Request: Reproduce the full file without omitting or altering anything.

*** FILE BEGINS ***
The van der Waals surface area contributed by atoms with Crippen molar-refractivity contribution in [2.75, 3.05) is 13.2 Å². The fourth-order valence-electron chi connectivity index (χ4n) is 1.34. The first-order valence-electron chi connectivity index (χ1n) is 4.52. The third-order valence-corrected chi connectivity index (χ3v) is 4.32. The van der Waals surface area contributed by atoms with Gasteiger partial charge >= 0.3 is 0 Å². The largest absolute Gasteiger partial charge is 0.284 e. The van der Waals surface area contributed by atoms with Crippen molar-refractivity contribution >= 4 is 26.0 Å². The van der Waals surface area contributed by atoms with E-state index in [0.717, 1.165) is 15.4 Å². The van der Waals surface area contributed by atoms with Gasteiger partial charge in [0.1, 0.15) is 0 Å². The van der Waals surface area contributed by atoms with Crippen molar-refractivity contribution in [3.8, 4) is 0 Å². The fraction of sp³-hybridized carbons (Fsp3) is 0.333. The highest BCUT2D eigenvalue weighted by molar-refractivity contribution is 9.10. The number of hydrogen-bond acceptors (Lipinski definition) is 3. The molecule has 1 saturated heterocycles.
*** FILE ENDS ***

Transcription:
The van der Waals surface area contributed by atoms with Crippen molar-refractivity contribution in [2.75, 3.05) is 13.2 Å². The fourth-order valence-electron chi connectivity index (χ4n) is 1.34. The first-order valence-electron chi connectivity index (χ1n) is 4.52. The third-order valence-corrected chi connectivity index (χ3v) is 4.32. The van der Waals surface area contributed by atoms with Gasteiger partial charge >= 0.3 is 0 Å². The largest absolute Gasteiger partial charge is 0.284 e. The van der Waals surface area contributed by atoms with Crippen molar-refractivity contribution >= 4 is 26.0 Å². The van der Waals surface area contributed by atoms with E-state index in [0.717, 1.165) is 15.4 Å². The van der Waals surface area contributed by atoms with Gasteiger partial charge in [0.1, 0.15) is 0 Å². The van der Waals surface area contributed by atoms with Crippen molar-refractivity contribution in [3.8, 4) is 0 Å². The fraction of sp³-hybridized carbons (Fsp3) is 0.333. The highest BCUT2D eigenvalue weighted by molar-refractivity contribution is 9.10. The number of hydrogen-bond acceptors (Lipinski definition) is 3. The molecule has 1 saturated heterocycles.